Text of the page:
Cannabis, widely used for both recreational and medicinal purposes, presents a paradox in the medical community. Despite its widespread use, there remains uncertainty about its safety and long-term health effects. While 33 states in the U.S. allow cannabis for medical use and 11 for recreational use, the debate about its safety continues.
Harvard Health advises those who use cannabis to do so safely. It’s recommended not to smoke cannabis, as it can inflame the lungs. Instead, alternatives like under-the-tongue tinctures, edibles, topical products, or dry herb vaporizers are suggested. If smoking is chosen, it’s advised not to hold the smoke in the lungs for more than a second or two, as holding it longer doesn’t increase the effect but can irritate the lungs. Additionally, driving should be avoided for at least four hours after consumptionHarvard Health.
Medical cannabis is now available in various forms, including gummy bears, dried flowers, pills, lotions, drops, and a variety of edibles. However, there’s a need for reliable information from trusted medical professionals to understand its impacts fully. Misinformation and ‘junk science’ prevalent on the internet make it crucial to seek information from credible sources before considering cannabis for medical purposesHarvard Health.
Recent research suggests a link between long-term, heavy cannabis use and cognitive effects in midlife, including potential risks for dementia. However, these findings are not conclusive, and further studies are required to establish a definitive connection and understand the long-term impact of cannabis use on cognitive healthHarvard Health.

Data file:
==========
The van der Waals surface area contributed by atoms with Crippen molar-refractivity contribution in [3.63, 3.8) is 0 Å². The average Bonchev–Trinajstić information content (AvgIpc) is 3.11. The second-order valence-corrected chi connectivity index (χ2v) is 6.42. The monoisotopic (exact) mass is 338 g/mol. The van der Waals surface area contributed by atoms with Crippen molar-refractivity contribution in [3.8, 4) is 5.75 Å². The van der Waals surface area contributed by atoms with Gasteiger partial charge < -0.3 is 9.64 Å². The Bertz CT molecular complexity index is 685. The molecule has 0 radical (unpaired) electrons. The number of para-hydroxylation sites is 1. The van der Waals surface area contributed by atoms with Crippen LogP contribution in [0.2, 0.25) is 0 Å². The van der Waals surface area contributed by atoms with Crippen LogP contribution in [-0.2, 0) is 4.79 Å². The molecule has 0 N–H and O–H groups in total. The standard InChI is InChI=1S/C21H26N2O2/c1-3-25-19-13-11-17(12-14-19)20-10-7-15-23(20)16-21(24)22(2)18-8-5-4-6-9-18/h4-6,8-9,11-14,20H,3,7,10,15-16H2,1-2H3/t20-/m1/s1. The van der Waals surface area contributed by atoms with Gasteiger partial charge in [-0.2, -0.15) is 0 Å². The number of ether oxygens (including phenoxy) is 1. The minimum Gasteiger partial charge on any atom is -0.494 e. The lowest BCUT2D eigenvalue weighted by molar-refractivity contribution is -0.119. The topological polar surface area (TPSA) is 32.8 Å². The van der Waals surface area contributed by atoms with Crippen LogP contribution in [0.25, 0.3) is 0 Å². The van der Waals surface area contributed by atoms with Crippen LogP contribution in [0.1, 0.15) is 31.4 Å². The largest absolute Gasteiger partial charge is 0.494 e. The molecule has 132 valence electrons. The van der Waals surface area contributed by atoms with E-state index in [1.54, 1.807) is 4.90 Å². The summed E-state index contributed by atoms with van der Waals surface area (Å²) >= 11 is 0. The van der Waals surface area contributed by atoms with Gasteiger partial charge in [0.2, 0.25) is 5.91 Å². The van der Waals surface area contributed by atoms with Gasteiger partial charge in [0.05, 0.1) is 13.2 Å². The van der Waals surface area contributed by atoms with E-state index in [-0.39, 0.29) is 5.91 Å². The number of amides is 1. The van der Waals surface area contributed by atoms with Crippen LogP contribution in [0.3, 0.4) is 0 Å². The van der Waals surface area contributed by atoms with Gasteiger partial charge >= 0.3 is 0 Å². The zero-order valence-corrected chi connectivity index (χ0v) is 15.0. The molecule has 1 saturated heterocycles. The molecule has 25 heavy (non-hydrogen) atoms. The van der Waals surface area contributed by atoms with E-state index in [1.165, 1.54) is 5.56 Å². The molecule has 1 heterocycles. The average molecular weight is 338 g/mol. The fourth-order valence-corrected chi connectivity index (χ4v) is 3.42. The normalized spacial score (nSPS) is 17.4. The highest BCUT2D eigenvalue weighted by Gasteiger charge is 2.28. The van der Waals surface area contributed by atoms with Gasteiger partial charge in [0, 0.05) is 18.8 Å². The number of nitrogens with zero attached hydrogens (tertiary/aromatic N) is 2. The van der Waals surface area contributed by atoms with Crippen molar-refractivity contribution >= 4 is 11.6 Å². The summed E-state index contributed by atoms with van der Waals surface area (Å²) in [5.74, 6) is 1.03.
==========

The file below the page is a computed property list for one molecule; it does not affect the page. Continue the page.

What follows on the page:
Cannabis can also affect sleep patterns. According to Conroy, a cessation of cannabis use can lead to a rebound of REM sleep and potentially more vivid dreams. This aspect was highlighted by a London-based journalist who found cannabis helpful for managing anxiety and ADHD but also noted changes in sleep patterns upon quittingUniversity of Michigan.
There are concerns about the cardiovascular effects of marijuana. The substance can cause the heart to beat faster and increase blood pressure, which may be dangerous for people with heart disease. Research indicates that the risk of a heart attack is significantly higher in the hour after smoking marijuana. Moreover, the long-term health implications of THC metabolites, which can stay in the body for days or longer in heavy users, are yet unknownHarvard Health.
In summary, while cannabis is increasingly accepted and used for both recreational and medicinal purposes, its safety and long-term health effects remain subjects of ongoing research and debate. Users and those considering its use should approach it cautiously, keeping in mind the potential risks and the need for more definitive scientific understanding.